Medical Education System Outmoded, Says Dr. Frye
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6-A Wednesday, Sept. 3, 1969 THE SHREVEPORT TIMES Medical Society Hears Talk Medical Education System Outmoded, Says Dr. Frye By MARGARET MARTIN Times Medical Writer The present system of medical education has become outmoded. Dr. William W. Frye of the Louisiana State University Medi-cal Center in New Orleans, said last night. Di. Frye, who is retiring as chancellor of the medical center, spoke to the Shreveport Medical Society at Don's Seafood Res-taurant. Last night's meeting honored the 32 members of the LSU Medical School at Shreveport. The session was dedicated to medical education. Discussing the 1911 Abraham Flexner report which had a great influence on medical schools of that time, Dr. Frye added "today, almost 60 years following the Flexner report, our present system of medical education which was applauded for so many years has become outmod-ed. "Medical educators and others have issued calls for radical change to adapt medical educa-tion to the needs of a new and different time." Public Now Concerned Dr. Frye pointed out that "when Flexner conducted his inquiry into medical education, the public was little concerned. Now as we have witnessed over the past few years, the public has become deeply concerned. Medical research has become a common term to the layman. Health legislation has been a top priority with our federal govern-ment over the past four or five years." The educator told the physi-cians that members of the profession must "remain ever conscious of the social, scientific, economic and political changes that are occuring and maintain at all times respect of the people we serve." He said that the profession is obligated to turn to medical education for development of men and women "'earned and skilled" in recognizing these various factors as they relate fo medicine and medical care." And, many of the factors influencing health care today are not medical per se, said the doctor. The ultimate success of pro-grams of medical education, "depends upon the decree to which students develop lasting habits of keen observation, ra-tional t h o u g h t , enthusiastic study, judicious action and re-spect for those values of personal dignity, honesty, resourcefulness and courage, without which any learning is sterile." ". . . the challenge to medical education is clear — it is a summons to the intelligent mobi-lization of the knowledge and talents necessary for a fuller understanding of health and disease," added Dr. Fr, e. The chancellor lauded the physicians, businessmen, laymen and legislators of Shreveport for their "vision and support" in getting the local medical school established. Dr. Frye denounced as disas-trous and dangerous formation of government commissions to es-tablish policies for transplant procedures. Pointing out that in these transplants "spectacular advanc-es have stimulated unusual interest" among the public. Dr. Frye said there have been suggestions that "government commissions be appointed to decide whether or not a patient should be operated upon and whether certain p r o c e d u r e s should be regarded as experi-mental on human beings." "This is indeed a dangerous proposal, and hopefully, wise heads in our government and in Congress will realize that the medical profession is not only socially conscious of the prob-lems involved, but is scientifically capable and willing to handle these problems and still continue its advance in scientific investi-gation." he added. "It would be disastrous if the government or other agencies were to take over the policy making of the medical profession. This must not hap-pen." The medical educator pointed out that costs of medical care "are rising to staggering propor-tions, with "vastly complex therapies and life saving proce-dures driving the costs still higher." He said that organ transplants, such as heart, lung, liver "even though still in the experimental stage, are estimated to cost from $25,000 to $75,000 per patient." Urges More Services Members of the health industry must emerge from a "sheltered life" of the past and move to-ward the establishment of better medical care services, especially among the poor, said Dr. Frye. He said that health industries in the past "have stood some-what outside the political and social turmoils of suceeding generations," and "now we find ourselves in a great social turmoil." The doctor said that "poverty is the chief illness of our society, and until our society heals itself there can be no health for the poor." He told the members of the society that "science and medi-cine in particular, have a role in the alleviation of social ills than we as physicians, and other health professionals have been willing to admit or face up to." Outlining medical history since 1850, Dr. Frye added, "During the past three decades, our entire health and medical care system has been going through a major evolution. Ac-tually, one may say that due to the scientific and knowledge explosion, we have experienced a revolution in the health profes-sions."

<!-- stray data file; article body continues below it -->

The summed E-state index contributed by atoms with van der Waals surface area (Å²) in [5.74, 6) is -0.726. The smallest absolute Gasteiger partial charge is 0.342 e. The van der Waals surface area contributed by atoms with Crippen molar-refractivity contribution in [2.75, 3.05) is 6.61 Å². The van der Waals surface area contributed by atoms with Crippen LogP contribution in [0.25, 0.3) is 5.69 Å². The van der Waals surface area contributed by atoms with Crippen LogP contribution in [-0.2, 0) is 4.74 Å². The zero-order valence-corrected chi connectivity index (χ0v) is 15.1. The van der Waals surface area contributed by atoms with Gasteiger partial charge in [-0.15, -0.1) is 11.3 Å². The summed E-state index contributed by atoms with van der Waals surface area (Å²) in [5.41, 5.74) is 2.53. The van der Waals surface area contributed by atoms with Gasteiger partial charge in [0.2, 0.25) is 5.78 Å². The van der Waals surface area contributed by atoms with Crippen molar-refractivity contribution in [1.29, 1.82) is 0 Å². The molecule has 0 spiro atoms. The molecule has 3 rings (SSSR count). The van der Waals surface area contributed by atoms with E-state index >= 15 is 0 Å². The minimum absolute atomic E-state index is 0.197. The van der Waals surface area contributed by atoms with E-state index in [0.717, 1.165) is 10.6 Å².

|Title||Medical Education System Outmoded, Says Dr. Frye|
Frye, William W.
Louisiana State University School of Medicine (Shreveport, La.)
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|Source||Louisiana State University Health Sciences Center Shreveport Medical Library (http://lib.sh.lsuhsc.edu)|
|Coverage-Spatial||Shreveport (Caddo, La.)|
|Rights||Physical rights are retained by Louisiana State University Health Sciences Center Shreveport. Copyright is retained in accordance with U.S. copyright laws.|
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